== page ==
Founded on the concept of bounded rationality, this theory suggests that complex information and uncertain situations are not objectively known but merely interpreted through the leader’s actions (34). The actions of leaders are in turn guided by their personal interpretation of the situation, and by their personalized construals, values, and personality. Personalized construal in social psychology refers to individual perceptions, comprehension, and interpretation of the world (35) and is a function of experience. The theory suggests that the leaders’ demographic characteristics shape the perceptions of leaders and thereby their openness to change. The theory also accounts for managerial discretion, which is latitude of action in the absence of constraints (36). The concept of managerial discretion explains why some leaders may be more open to change than the others (37).

Flexible Leadership Theory

Conceptualized at the organizational level, the four components of this theory are organizational effectiveness, performance determinants, situational variables, and leadership decisions and actions (38). According to the theory, organizational effectiveness is determined by: (a) efficiency and process reliability, (b) human capital, and (c) adaptation to the external environment. The theory accounts for the agency attributes of organization, capacity, and function in shaping the leader’s perception toward change.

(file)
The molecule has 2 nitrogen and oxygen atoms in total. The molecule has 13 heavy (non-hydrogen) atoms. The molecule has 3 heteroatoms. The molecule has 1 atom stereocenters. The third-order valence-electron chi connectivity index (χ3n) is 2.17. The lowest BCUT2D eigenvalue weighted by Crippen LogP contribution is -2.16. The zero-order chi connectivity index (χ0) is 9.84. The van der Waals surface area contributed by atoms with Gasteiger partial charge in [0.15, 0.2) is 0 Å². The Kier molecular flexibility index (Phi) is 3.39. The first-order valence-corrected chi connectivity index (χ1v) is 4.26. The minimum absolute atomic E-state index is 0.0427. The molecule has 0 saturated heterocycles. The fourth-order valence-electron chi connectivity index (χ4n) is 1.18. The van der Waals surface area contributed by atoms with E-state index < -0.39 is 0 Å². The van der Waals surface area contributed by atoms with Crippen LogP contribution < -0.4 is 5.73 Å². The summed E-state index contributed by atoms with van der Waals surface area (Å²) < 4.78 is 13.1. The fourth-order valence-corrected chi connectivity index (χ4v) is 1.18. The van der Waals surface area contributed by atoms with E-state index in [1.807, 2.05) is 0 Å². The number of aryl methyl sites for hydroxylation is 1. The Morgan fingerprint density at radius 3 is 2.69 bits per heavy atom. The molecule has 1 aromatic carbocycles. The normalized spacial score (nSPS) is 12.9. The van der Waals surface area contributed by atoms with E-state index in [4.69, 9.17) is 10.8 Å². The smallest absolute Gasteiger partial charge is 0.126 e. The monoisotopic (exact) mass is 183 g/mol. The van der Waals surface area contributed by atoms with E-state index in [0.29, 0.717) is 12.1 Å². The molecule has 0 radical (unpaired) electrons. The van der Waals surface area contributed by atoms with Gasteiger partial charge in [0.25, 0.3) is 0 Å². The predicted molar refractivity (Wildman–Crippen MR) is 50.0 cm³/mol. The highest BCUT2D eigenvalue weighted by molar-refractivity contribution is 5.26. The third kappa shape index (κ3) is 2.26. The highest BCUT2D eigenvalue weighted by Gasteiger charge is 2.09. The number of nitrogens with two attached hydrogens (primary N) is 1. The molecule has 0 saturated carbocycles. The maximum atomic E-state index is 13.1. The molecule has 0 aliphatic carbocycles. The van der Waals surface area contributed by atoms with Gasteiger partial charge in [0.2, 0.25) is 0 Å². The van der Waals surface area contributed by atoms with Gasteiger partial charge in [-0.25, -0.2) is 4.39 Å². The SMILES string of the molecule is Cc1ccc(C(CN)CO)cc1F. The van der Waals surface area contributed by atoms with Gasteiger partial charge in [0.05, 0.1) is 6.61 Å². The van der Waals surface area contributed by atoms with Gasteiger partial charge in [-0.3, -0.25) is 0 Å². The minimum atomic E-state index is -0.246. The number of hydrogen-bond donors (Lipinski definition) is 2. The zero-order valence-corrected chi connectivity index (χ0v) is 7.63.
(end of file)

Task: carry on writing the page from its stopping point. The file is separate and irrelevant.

Materials and Methods

The units of analysis were the LHD leaders in the Commonwealth of Kentucky. The 59 LHDs of Kentucky assist in providing a likely comparison to the socioeconomic variations observed in LHDs across the United States during the 2008–2010 economic recession. A cross-sectional cohort study design was used to collect data on openness to change and leader demographics and LHD attributes. This study received an exemption from the University of Kentucky’s institutional review board based on utilizing data that did not identify individual subjects or put individuals at risk.

Data Sources and Measures

In 2012, primary data were collected on observable demographic attributes of LHD leaders, such as age, gender, race, educational background, leadership experience, and openness toward change. Of the 59 LHDs in Kentucky, responses were received from 47 leaders resulting in a response rate of nearly 80%. The county level population estimates were available from the US Census Bureau annual county population estimates. The 2012–2013 revenues and expenditures for each LHD were obtained from the Kentucky Department of Public Health. To detect and address anomalies in revenues and expenditures and county level population changes, exploratory analyses and descriptive statistics were performed. The responses were compared internally and with existing data to ensure accuracy.